Emotional Self-Management Is a Critical Leadership Skill

By Carl Robinson, Ph.D., copyright 2007

There was a time when leaders were encouraged to “say what you feel.” Good thing it was a passing fad. The truth is that leaders need to monitor and manage their feelings so that they can effectively respond rather than react to events.

For better or worse, leaders must accept that they are always on stage. Leaders frequently underestimate the impact of their words, emotional reactions and deeds. Employees, especially, tend to interpret a leader’s actions in more extreme terms than the leader imagines. As I once heard someone say: "When the CEO sneezes, the whole company catches a cold."

For example, I conducted a developmental assessment for a CEO of a bio-tech company who asked me to help him raise the bar on his performance. I interviewed a wide range of people to get a good sense of his strengths and developmental needs. I discovered that the receptionist thought he was “moody” and telegraphed through the organization her interpretation of the CEO’s mood soon after he entered the building each day. “He’s in a bad mood today… watch out!” Unfortunately, she was more often wrong than right. He was introverted and when he arrived in the morning he would often be in deep thought and when in deep thought he didn’t smile. He was not in a bad mood. Trusting the receptionist’s news report, some staff would steer clear of the CEO if they could. Not a great way to facilitate rapid communication and problem solving if people end up avoiding the boss! After learning about this early warning system, the CEO changed how he began his day at work. He realized that he needed to enter the building like he was walking on stage.

All of us can cite well-known leaders who have a reputation for screaming and humiliating people. They think they need to do that to “motivate” them. Some of those executives don’t even have a rationale for their behavior - they just react. Talented people will only put up with that type of behavior for a very limited time before quitting. Individuals who end up staying with bullies tend to be those who are insecure and/or less competent. They think they have few options and stay out of fear. This is not a recipe for creating a high performing vibrant workplace.

I’m not suggesting that you become an unfeeling and unemotional individual like Spock from Star Trek. I’m suggesting that you develop sufficient self-awareness to know when you are in certain moods, in particularly, anger and anxiety, so that you can step back, take care of yourself, and then respond in a more effective manner.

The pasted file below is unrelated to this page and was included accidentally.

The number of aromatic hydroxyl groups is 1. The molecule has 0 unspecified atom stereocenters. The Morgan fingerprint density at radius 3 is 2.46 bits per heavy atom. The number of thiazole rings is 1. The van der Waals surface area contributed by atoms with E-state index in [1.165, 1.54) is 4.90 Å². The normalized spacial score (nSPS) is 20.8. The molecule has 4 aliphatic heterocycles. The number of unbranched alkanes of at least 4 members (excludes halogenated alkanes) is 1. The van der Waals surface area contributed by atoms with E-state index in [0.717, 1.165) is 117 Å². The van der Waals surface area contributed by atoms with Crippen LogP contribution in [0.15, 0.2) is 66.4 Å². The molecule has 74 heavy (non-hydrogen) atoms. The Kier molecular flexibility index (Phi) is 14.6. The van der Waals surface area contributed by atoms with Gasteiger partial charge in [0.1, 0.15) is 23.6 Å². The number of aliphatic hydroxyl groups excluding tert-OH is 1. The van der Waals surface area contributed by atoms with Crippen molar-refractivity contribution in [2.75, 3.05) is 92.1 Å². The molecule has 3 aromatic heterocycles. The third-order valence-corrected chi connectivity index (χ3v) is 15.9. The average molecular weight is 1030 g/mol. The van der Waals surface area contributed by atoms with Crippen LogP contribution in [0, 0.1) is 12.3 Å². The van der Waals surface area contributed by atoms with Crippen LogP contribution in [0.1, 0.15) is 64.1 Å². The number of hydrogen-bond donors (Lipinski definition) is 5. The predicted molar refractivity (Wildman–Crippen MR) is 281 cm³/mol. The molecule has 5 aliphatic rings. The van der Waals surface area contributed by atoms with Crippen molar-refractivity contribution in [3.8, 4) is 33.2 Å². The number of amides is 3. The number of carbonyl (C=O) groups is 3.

Below are constructive steps you can take to manage your emotions more effectively:

Keep a journal and note when you get upset, the circumstances surrounding the event and your thoughts and conclusions about what happened. Over time, look for patterns in your reactions. Identify your hot buttons – what consistently sets you off. It’s important to understand that your reactions are primarily the result of your interpretations of what happened. People react differently to the same things based on how they interpret what has happened. Therefore, learn to question your immediate conclusions. Look for alternative explanations rather than settle for your first automatic thoughts. Then plan your responses.

Learn and practice the following technique. It uses a mnemonic tool to help you remember it while under stress:

Stop Light method

Red light: Stop, calm down, and think before you act
Yellow light: Say the problem and how you feel to yourself. Set a positive goal – what you want to accomplish. Think ahead to the consequences. Think of lots of different solutions to reach the goal.
Green light: Go ahead and try the best plan.

Lastly, before reacting or responding, consider asking a trusted advisor what they think of the situation. You may be surprised that he or she may both interpret what happened differently and will suggest alternative ways to deal with it. Sometimes hearing another perspective can alter our emotional reaction enough that we can then think of more effective ways to respond.